Oct. 1, 2014
Civic Organizations Applaud Proposal to Strengthen Anti-Corruption Rules in Municipal Securities
WASHINGTON, D.C. – A diverse coalition including consumer advocates, labor unions, investment organizations, and financial reform and campaign finance groups today endorsed an effort by Washington regulators to strengthen the rules to prevent Wall Street from corrupting the municipal securities sector. Municipal securities are the bonds issued by school districts, cities and states that are paid off with tax dollars and used to fund public projects.
The Municipal Securities Rulemaking Board (MSRB) requested public comment on new restrictions on political contributions from municipal advisors. This would expand the restrictions already in place on municipal securities dealers. These restrictions are part of what is known as Rule G-37.
According to the comment submitted by the groups:
“Generally, Rule G-37 is intended to combat pay-to-play practices. Pay-to-play describes practices where a person makes cash or in-kind political contributions to help finance the election campaigns of state or local officials for the purpose of unduly influencing the award of government contracts.
“The potential for corruption in the interplay between campaign contributions and government contracts flows in both directions: businesses sometimes seek government favor through campaign contributions, and elected officials sometimes extract campaign contributions from businesses with the lure of government favors. Without reasonable restrictions curtailing such behavior, pay-to-play can easily serve to undermine the integrity of the contracting process.”
The organizations joining in the letter to the MSRB are: Public Citizen, Harrington Investments, U.S. PIRG, AFSCME, Free Speech for People, the New Progressive Alliance, ReFund America Project of the Roosevelt Institute, Consumer Federation of America and Americans for Financial Reform.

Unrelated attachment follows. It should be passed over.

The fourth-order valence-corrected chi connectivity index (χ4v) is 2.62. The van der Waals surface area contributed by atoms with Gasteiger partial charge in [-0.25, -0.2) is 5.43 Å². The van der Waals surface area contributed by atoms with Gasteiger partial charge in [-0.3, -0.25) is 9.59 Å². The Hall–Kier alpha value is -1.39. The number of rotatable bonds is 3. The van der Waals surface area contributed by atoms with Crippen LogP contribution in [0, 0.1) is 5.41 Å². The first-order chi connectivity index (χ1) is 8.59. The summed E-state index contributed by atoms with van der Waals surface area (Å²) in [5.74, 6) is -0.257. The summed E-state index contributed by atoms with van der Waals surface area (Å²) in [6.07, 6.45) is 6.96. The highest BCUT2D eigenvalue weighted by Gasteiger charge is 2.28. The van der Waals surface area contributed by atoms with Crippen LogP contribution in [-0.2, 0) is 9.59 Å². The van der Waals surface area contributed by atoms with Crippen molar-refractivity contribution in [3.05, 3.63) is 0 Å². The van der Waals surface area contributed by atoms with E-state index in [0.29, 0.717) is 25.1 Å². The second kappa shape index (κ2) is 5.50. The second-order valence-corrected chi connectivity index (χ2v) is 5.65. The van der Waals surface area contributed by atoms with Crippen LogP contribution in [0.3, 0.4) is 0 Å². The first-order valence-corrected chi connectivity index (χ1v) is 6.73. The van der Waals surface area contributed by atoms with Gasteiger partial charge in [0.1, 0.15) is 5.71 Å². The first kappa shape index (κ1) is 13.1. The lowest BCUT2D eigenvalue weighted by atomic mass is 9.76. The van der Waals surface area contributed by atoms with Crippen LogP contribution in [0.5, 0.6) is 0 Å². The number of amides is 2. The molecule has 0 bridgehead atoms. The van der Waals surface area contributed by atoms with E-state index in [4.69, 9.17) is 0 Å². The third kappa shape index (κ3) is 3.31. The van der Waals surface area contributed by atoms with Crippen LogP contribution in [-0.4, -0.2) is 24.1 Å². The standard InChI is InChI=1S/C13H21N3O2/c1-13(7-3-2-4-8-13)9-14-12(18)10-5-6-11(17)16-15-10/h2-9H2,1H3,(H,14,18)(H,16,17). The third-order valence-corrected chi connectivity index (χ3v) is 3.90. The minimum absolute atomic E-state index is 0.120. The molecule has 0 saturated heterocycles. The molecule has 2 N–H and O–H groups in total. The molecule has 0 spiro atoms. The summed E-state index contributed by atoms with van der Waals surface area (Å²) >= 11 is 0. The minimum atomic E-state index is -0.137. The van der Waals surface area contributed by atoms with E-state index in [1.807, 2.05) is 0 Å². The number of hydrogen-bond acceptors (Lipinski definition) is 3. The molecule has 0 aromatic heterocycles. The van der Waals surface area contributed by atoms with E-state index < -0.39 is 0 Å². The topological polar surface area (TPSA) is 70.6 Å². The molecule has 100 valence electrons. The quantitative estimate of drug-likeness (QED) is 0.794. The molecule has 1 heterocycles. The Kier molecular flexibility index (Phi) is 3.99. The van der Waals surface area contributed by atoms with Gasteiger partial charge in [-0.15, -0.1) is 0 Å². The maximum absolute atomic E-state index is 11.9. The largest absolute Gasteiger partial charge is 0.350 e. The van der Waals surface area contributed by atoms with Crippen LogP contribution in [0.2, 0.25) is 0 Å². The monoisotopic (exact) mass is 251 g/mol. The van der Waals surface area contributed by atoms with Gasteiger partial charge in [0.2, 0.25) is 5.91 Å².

The groups also suggest three ways to further strengthen the rule. First, the artificial distinction between dealers and advisors at the same firm should be ended. Large firms tend to provide both dealer and advisor services, yet dealers within one firm would still be allowed to make contributions to government officials who select advisors, and advisors could make contributions to officials who select dealers. Dealer/advisor firms should be treated as a single entity.
Second, political action committees (PAC) of large banks and large firms can evade the restriction because of the loose definition of who “controls” the PAC. The groups propose the MSRB prohibit contributions from PACs “associated” with the firm.
Third, it is recommended that there be more comprehensive disclosure of all individual, firm and PAC contributions so that the public may monitor whether evasion is indeed occurring for later rulemaking.
According to the letter:
The proposed rule permits contributions from securities dealers to public officials that only have influence over the selection of securities advisory services at the same firm. It also permits contributions from securities advisors to officials that only have influence over the selection of securities dealers at the firm. (Only where the official has influence over both services is a dealer-advisory firm barred from making contributions and securing business.) This simply invites firms to create legal fictions for contributions between its dealer and advisory services, which would be nearly impossible to monitor. It would be extremely difficult to ensure that the contributions of one division at a firm were not known to the marketing agents at another division of the firm. Likewise, it defies reason to believe a public official might not solicit contributions from one division of a firm even though decisions by the official could only benefit another division of the same firm.